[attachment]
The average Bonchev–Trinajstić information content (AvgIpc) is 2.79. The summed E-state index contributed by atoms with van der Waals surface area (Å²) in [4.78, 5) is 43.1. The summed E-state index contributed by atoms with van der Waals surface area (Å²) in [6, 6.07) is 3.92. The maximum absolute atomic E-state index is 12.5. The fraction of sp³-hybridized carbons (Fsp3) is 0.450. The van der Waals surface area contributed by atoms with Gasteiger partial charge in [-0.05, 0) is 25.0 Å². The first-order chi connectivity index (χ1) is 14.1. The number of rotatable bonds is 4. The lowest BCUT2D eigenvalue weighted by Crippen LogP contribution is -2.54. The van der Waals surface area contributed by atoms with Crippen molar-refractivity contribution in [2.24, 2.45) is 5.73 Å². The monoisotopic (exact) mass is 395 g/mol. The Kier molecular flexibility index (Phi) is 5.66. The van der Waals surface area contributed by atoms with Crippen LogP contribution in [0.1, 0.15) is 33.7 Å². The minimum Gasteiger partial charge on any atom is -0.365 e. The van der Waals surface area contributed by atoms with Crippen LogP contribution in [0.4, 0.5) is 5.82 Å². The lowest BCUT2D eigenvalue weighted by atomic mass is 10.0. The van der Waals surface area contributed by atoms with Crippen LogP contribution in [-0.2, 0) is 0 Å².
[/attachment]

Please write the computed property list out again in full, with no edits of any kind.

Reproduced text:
The average Bonchev–Trinajstić information content (AvgIpc) is 2.79. The summed E-state index contributed by atoms with van der Waals surface area (Å²) in [4.78, 5) is 43.1. The summed E-state index contributed by atoms with van der Waals surface area (Å²) in [6, 6.07) is 3.92. The maximum absolute atomic E-state index is 12.5. The fraction of sp³-hybridized carbons (Fsp3) is 0.450. The van der Waals surface area contributed by atoms with Gasteiger partial charge in [-0.05, 0) is 25.0 Å². The first-order chi connectivity index (χ1) is 14.1. The number of rotatable bonds is 4. The lowest BCUT2D eigenvalue weighted by Crippen LogP contribution is -2.54. The van der Waals surface area contributed by atoms with Crippen molar-refractivity contribution in [2.24, 2.45) is 5.73 Å². The monoisotopic (exact) mass is 395 g/mol. The Kier molecular flexibility index (Phi) is 5.66. The van der Waals surface area contributed by atoms with Crippen LogP contribution in [0.1, 0.15) is 33.7 Å². The minimum Gasteiger partial charge on any atom is -0.365 e. The van der Waals surface area contributed by atoms with Crippen LogP contribution in [0.4, 0.5) is 5.82 Å². The lowest BCUT2D eigenvalue weighted by atomic mass is 10.0. The van der Waals surface area contributed by atoms with Crippen LogP contribution in [-0.2, 0) is 0 Å².